Also, and I kinda hate to admit it, but I do go about the author's forums quite a bit in my spare time, and I kinda can't help but notice it's been a bit of an echo chamber, especially since certain critics seem to have gone vamoose from there, so I kinda get the feeling they're enabling a lot of the author's worse writing habits because no one is willing to notice the progressively worsening problems, or anyone who does is either given progressively weird justifications for it or just getting shut down by the people who don't see an issue. While I'll admit said critics could be abrasive at times, they weren't exactly WRONG about the problems mentioned and they noticed the issues long before the current Books.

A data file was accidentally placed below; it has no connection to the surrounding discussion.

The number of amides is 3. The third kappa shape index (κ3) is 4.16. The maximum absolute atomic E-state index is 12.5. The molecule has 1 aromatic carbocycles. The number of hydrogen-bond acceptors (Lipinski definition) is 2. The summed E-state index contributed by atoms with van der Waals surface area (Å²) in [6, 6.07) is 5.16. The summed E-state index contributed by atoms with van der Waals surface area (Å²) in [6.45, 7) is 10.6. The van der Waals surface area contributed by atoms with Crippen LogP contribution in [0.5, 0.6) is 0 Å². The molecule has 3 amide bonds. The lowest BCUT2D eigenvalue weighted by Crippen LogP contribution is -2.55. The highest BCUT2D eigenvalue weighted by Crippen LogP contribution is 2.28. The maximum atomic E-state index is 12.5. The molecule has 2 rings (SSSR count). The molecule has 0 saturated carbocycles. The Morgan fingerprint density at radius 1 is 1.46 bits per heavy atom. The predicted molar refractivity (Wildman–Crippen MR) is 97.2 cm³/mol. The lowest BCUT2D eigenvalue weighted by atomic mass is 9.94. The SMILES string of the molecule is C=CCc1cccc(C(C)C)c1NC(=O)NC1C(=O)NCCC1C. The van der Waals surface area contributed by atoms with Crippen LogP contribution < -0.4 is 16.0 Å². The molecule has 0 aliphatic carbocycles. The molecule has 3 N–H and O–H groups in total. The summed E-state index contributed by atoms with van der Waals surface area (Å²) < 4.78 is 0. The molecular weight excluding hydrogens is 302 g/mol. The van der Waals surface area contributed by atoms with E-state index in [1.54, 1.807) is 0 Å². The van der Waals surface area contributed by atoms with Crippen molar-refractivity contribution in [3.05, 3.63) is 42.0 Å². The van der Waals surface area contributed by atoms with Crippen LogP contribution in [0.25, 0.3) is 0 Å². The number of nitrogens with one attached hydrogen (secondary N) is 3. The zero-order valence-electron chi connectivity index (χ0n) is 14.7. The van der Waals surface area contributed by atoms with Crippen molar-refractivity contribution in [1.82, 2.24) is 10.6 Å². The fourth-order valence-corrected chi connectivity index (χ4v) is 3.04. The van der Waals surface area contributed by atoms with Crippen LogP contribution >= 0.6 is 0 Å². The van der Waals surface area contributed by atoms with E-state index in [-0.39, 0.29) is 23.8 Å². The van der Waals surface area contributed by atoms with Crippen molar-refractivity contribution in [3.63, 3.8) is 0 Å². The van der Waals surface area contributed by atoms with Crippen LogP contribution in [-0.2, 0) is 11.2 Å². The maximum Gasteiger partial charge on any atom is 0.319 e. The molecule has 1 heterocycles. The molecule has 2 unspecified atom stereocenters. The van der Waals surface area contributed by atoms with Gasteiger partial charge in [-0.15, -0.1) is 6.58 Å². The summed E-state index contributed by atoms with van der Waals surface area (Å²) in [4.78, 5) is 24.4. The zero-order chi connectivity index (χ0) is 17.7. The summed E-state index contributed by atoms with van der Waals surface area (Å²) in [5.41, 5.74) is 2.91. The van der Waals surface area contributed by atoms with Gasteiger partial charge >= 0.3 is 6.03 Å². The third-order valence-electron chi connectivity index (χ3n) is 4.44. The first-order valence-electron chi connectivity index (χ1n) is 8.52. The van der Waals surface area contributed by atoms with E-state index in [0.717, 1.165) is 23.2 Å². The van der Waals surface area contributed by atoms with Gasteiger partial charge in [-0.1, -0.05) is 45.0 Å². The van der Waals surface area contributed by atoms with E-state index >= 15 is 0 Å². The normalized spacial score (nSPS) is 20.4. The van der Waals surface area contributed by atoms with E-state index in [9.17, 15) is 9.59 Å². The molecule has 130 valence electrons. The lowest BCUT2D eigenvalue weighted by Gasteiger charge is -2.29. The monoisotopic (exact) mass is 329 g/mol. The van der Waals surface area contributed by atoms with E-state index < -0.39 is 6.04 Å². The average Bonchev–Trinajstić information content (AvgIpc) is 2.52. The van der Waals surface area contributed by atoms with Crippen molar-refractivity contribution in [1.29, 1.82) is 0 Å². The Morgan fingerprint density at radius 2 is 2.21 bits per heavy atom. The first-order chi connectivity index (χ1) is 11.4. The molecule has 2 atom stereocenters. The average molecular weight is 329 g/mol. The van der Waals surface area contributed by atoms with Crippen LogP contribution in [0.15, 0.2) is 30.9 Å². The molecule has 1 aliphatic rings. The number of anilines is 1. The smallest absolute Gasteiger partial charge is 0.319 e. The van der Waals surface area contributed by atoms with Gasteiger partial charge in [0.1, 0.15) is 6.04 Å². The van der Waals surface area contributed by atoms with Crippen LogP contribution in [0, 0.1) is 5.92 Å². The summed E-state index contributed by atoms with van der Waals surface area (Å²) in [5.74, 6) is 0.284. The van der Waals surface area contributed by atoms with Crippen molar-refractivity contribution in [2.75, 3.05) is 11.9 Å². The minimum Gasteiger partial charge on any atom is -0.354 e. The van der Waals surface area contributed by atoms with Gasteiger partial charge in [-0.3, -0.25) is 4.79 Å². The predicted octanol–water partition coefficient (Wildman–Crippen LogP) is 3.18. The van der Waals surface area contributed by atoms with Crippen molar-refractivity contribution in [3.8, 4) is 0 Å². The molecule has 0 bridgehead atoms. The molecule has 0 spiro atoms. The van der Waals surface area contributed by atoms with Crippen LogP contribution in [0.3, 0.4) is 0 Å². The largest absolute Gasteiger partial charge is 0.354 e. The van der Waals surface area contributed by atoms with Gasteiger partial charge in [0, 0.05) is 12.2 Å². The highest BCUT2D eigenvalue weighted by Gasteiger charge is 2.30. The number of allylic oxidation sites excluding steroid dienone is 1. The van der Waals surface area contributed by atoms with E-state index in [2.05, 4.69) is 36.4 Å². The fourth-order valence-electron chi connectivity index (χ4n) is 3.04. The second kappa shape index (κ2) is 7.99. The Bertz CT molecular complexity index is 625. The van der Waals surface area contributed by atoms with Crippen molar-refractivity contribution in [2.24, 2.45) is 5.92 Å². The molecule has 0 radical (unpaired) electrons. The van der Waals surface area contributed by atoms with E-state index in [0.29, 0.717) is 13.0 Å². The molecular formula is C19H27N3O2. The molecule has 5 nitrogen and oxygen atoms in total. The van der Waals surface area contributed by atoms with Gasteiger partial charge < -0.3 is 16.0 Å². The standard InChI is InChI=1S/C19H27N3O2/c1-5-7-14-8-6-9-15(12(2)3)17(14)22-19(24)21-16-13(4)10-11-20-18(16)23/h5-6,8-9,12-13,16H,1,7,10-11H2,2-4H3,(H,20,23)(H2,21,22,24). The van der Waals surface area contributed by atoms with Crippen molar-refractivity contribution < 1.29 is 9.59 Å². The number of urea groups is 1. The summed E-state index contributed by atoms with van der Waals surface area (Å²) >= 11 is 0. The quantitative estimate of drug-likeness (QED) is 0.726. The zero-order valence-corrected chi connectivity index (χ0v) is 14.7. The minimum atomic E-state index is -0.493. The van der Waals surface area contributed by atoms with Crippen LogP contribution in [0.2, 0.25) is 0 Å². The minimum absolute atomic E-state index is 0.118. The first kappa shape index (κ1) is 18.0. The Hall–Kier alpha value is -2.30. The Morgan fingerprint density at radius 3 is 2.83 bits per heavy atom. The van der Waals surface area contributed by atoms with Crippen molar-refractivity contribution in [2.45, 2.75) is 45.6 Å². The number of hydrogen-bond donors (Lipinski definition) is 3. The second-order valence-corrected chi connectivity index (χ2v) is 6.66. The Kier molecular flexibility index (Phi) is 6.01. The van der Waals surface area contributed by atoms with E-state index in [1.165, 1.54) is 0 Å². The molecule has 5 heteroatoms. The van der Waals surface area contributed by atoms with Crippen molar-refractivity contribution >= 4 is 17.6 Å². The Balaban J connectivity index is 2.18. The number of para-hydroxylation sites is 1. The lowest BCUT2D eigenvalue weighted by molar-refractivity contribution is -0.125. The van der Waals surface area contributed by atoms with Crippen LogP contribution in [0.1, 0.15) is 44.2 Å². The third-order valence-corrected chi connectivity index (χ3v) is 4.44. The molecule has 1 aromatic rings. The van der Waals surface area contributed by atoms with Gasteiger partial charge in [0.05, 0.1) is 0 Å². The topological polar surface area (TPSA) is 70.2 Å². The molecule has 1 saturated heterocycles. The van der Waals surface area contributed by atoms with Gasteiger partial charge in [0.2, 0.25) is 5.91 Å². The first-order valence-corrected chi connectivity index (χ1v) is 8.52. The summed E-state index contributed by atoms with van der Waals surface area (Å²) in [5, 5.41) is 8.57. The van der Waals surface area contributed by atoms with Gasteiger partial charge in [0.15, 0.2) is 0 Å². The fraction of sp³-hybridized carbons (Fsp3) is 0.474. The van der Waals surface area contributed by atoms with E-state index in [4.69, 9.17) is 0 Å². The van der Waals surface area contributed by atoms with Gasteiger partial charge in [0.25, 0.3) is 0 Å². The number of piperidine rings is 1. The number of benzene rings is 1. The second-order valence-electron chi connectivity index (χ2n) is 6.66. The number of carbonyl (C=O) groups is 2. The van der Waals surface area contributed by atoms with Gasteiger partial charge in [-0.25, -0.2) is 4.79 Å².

All of this of course doesn't factor in the contradictory themes and such, but I think I've made my point as best as I can. There's probably more that I've missed, but yeah.

EDIT: Mildly amused that my response is longer than the review.